With the data definitions out of the way, SNDUPD3 calls the time API, passing the parameter &Snd_Int. This parameter is being passed with the default *BYREF parameter-passing convention, which means the CL compiler will pass a pointer to &Snd_Int implicitly. This *BYREF behavior meets the needs of the time API--namely, that a pointer be passed to a 4-byte signed integer variable. As the time API returns the current UTC time in the &Snd_Int parameter, there is no need for us to specify a RTNVAL on the CALLPRC, so we don't.


Having called the time API, &Snd_Int is now updated with the number of seconds since January 1, 1970, UTC. The CHGDTAARA command writes this value (using the &Snd_Char definition) to the data area.


To compile SNDUPD3 on a V6R1 system, you can simply use this command:




To compile SNDUPD3 on a previous release (or on V6R1 if you like performing extra steps), you need to follow a two-step process:





The following Check Last Send 3 program, CHKLSTSND3, demonstrates how to use the time value stored in LSTSNDTIM3 and determine if more than six hours have elapsed since the last successful update by SNDUPD3. CHKLSTSND3 does assume that the SNDUPD3 program has been run at least one time in order to initialize the LSTSNDTIM3 data area.



             Dcl        Var(&Snd_Int)   Type(*Int)                   

             Dcl        Var(&Snd_Char)  Type(*Char) Stg(*Defined) +  

                          Len(4) DefVar(&Snd_Int)                    

             Dcl        Var(&Cur_Int)    Type(*Int)                  

             Dcl        Var(&Alert_Time) Type(*Int)  Value(21600)    

             Dcl        Var(&Delay_Time) Type(*Dec)                  

             Dcl        Var(&Status)     Type(*Char) Len(1)          


 Loop:       RtvDtaAra  DtaAra(QGPL/LSTSNDTIM3) RtnVar(&Snd_Char)    

             CallPrc    Prc('time') Parm(&Cur_Int)                    


             If         Cond((&Cur_Int - &Snd_Int) > &Alert_Time) +  


                             SndPgmMsg Msg('Time to send alert') +   


                            ChgVar Var(&Delay_Time) Value(300)       


            Else       Cmd(ChgVar Var(&Delay_Time) +                 

                         Value(&Alert_Time - (&Cur_Int - &Snd_Int) + 

                         + 1))                                       


            RtvJobA    EndSts(&Status)                               

            If         Cond(&Status *NE '1') Then(Do)                

                       DlyJob Dly(&Delay_Time)                       

                       GoTo CmdLbl(Loop)                             





CHKLSTSND3 basically reads the LSTSNDTIM3 data area by reversing the approach used in SNDUPD3. The program reads the data area into the variable &Snd_Char and then works with the value as a signed integer using the &Snd_Int definition. Processing-wise, you should see that the logic is similar to, but requires less work than, what we had to perform in CHKLSTSND when using the CEE APIs and working with floating-point time values.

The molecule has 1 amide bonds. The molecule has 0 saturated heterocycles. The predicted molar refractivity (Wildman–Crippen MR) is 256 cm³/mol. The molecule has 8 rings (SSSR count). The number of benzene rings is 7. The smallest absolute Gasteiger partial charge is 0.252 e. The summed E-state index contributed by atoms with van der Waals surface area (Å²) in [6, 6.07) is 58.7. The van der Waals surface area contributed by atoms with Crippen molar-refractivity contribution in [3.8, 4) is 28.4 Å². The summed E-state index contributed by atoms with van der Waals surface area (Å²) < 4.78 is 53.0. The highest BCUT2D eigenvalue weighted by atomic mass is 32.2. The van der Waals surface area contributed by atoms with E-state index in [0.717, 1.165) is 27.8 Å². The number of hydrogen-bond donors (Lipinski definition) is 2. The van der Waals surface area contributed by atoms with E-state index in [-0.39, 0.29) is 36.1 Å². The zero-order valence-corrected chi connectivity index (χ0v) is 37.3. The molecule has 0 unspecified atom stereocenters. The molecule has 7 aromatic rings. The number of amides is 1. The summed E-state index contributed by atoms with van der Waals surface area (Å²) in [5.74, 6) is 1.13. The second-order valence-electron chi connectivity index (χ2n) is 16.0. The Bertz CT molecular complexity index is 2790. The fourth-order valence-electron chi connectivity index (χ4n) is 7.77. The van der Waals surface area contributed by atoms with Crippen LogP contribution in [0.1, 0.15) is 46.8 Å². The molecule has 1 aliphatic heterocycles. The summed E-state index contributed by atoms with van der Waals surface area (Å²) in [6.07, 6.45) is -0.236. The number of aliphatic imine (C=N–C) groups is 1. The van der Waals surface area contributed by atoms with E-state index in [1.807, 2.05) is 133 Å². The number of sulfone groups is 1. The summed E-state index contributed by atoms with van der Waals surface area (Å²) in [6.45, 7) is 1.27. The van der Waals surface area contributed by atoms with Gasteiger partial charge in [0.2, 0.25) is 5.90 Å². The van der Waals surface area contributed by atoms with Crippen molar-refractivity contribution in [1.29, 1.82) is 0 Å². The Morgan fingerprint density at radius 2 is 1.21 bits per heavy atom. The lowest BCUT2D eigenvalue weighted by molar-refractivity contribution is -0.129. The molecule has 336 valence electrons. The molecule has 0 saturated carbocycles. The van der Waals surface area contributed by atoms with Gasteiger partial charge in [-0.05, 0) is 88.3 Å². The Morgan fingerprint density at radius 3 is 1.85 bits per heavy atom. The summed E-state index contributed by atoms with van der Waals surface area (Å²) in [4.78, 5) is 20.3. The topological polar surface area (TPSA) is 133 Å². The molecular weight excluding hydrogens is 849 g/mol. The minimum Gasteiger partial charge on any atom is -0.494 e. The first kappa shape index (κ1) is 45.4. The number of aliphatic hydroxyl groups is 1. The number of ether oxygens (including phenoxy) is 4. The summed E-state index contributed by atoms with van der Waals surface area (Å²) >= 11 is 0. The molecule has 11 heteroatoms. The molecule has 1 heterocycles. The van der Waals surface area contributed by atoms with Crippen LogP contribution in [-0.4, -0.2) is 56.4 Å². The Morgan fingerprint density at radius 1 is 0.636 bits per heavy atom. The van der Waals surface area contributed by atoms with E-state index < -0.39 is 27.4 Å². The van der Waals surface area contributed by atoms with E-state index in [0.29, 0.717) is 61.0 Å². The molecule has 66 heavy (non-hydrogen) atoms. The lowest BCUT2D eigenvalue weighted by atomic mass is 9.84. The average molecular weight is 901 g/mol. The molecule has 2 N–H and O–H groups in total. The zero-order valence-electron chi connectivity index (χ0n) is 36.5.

To compile CHKLSTSND3, you would again use either the one-step or two-step process given previously for the SNDUPD3 program.


If you are on a release prior to V5R4 and are not able to use *DEFINED storage, then you should again define one *CHAR variable with a length of 4 bytes. Also define a separate *INT variable and then use the %bin built-in support of CL to convert the *CHAR variable value to the *INT variable:


Dcl        Var(&Snd_Char) Type(*Char) Len(4)       

Dcl        Var(&Snd_Int)  Type(*Int)               

ChgVar     Var(&Snd_Int) Value(%Bin(&Snd_Char))    


Similar to how we enhanced the CEE versions of SNDUPD and CHKLSTSND with the more operator-friendly programs SNDUPD2 and CHKLSTSND2, in the next article, we'll show how to make similar changes to SNDUPD3 and CHKLSTSND3.


Before we close, let's revisit the discussion of date ranges that we brought up earlier. As mentioned in the introduction, a 4-byte signed integer time_t data type cannot represent time values that exceed January 19, 2038, at 03:14:07 (similar if you will to how a two-digit number cannot exceed 99). The year 2038 may seem like a long time away, but as we learned with Y2K, there's no time like today to start worrying about how to format date and time values. In V6R1, IBM provides an enhanced version of the time API called time64. The time64 API works just like the time API but uses an 8-byte signed integer to store the number of seconds since January 1, 1970. This enhancement allows the API to support time values, still measured in seconds, since January 1, 1970, up to the year 9999. There are two considerations to keep in mind, though. One is that if you use the C run-time time APIs prior to V6R1, you should keep track of where the APIs are used and be prepared to change in the future to the "64" versions of the APIs. This change should be relatively painless. The second consideration is that ILE CL does not have direct support for 8-byte signed integers, so we're also back to using the Copy Numeric Value API approach that was used with the CEE APIs, where the number of seconds is stored as a floating point value. If you go with the time64 approach, the Copy Numeric Value format definition for an 8-byte signed integer would be x'00000800000000'.   

More CL Questions?             

Wondering how to accomplish a function in CL? Send your CL-related questions to me at This email address is being protected from spambots. You need JavaScript enabled to view it.. I'll try to answer your burning questions in future columns.